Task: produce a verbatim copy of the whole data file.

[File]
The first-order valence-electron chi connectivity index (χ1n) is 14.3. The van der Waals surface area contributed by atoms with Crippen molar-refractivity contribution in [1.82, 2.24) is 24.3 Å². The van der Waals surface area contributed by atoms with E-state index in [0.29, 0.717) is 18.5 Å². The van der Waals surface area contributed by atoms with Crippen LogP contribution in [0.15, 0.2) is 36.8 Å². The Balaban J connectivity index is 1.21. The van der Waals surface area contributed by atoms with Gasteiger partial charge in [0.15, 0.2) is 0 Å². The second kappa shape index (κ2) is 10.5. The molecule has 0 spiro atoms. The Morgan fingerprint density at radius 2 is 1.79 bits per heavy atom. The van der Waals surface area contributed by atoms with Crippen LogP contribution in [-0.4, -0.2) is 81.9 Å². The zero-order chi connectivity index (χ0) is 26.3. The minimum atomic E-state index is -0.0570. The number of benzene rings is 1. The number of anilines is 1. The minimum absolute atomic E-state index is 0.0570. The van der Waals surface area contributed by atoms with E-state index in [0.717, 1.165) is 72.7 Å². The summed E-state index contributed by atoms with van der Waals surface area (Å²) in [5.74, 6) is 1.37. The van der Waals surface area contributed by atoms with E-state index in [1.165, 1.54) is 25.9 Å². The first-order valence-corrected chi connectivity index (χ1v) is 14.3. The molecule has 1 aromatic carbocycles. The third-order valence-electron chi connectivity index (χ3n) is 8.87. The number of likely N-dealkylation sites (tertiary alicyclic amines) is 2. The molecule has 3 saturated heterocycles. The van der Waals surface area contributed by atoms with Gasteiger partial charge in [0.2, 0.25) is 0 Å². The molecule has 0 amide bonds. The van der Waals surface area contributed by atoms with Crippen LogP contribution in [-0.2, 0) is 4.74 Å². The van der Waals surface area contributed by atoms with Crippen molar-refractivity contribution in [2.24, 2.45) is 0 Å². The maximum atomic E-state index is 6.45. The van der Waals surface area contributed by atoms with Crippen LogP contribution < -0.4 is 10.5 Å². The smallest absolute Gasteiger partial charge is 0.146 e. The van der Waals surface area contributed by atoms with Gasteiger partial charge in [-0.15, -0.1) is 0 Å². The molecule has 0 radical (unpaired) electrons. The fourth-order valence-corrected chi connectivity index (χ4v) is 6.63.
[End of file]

The first-order valence-electron chi connectivity index (χ1n) is 14.3. The van der Waals surface area contributed by atoms with Crippen molar-refractivity contribution in [1.82, 2.24) is 24.3 Å². The van der Waals surface area contributed by atoms with E-state index in [0.29, 0.717) is 18.5 Å². The van der Waals surface area contributed by atoms with Crippen LogP contribution in [0.15, 0.2) is 36.8 Å². The Balaban J connectivity index is 1.21. The van der Waals surface area contributed by atoms with Gasteiger partial charge in [0.15, 0.2) is 0 Å². The second kappa shape index (κ2) is 10.5. The molecule has 0 spiro atoms. The Morgan fingerprint density at radius 2 is 1.79 bits per heavy atom. The van der Waals surface area contributed by atoms with Crippen LogP contribution in [-0.4, -0.2) is 81.9 Å². The zero-order chi connectivity index (χ0) is 26.3. The minimum atomic E-state index is -0.0570. The number of benzene rings is 1. The number of anilines is 1. The minimum absolute atomic E-state index is 0.0570. The van der Waals surface area contributed by atoms with E-state index in [0.717, 1.165) is 72.7 Å². The summed E-state index contributed by atoms with van der Waals surface area (Å²) in [5.74, 6) is 1.37. The van der Waals surface area contributed by atoms with E-state index in [1.165, 1.54) is 25.9 Å². The first-order valence-corrected chi connectivity index (χ1v) is 14.3. The molecule has 1 aromatic carbocycles. The third-order valence-electron chi connectivity index (χ3n) is 8.87. The number of likely N-dealkylation sites (tertiary alicyclic amines) is 2. The molecule has 3 saturated heterocycles. The van der Waals surface area contributed by atoms with Gasteiger partial charge in [0.2, 0.25) is 0 Å². The molecule has 0 amide bonds. The van der Waals surface area contributed by atoms with Crippen LogP contribution in [-0.2, 0) is 4.74 Å². The van der Waals surface area contributed by atoms with Crippen molar-refractivity contribution in [2.24, 2.45) is 0 Å². The maximum atomic E-state index is 6.45. The van der Waals surface area contributed by atoms with Crippen LogP contribution < -0.4 is 10.5 Å². The smallest absolute Gasteiger partial charge is 0.146 e. The van der Waals surface area contributed by atoms with Gasteiger partial charge in [-0.15, -0.1) is 0 Å². The molecule has 0 radical (unpaired) electrons. The fourth-order valence-corrected chi connectivity index (χ4v) is 6.63.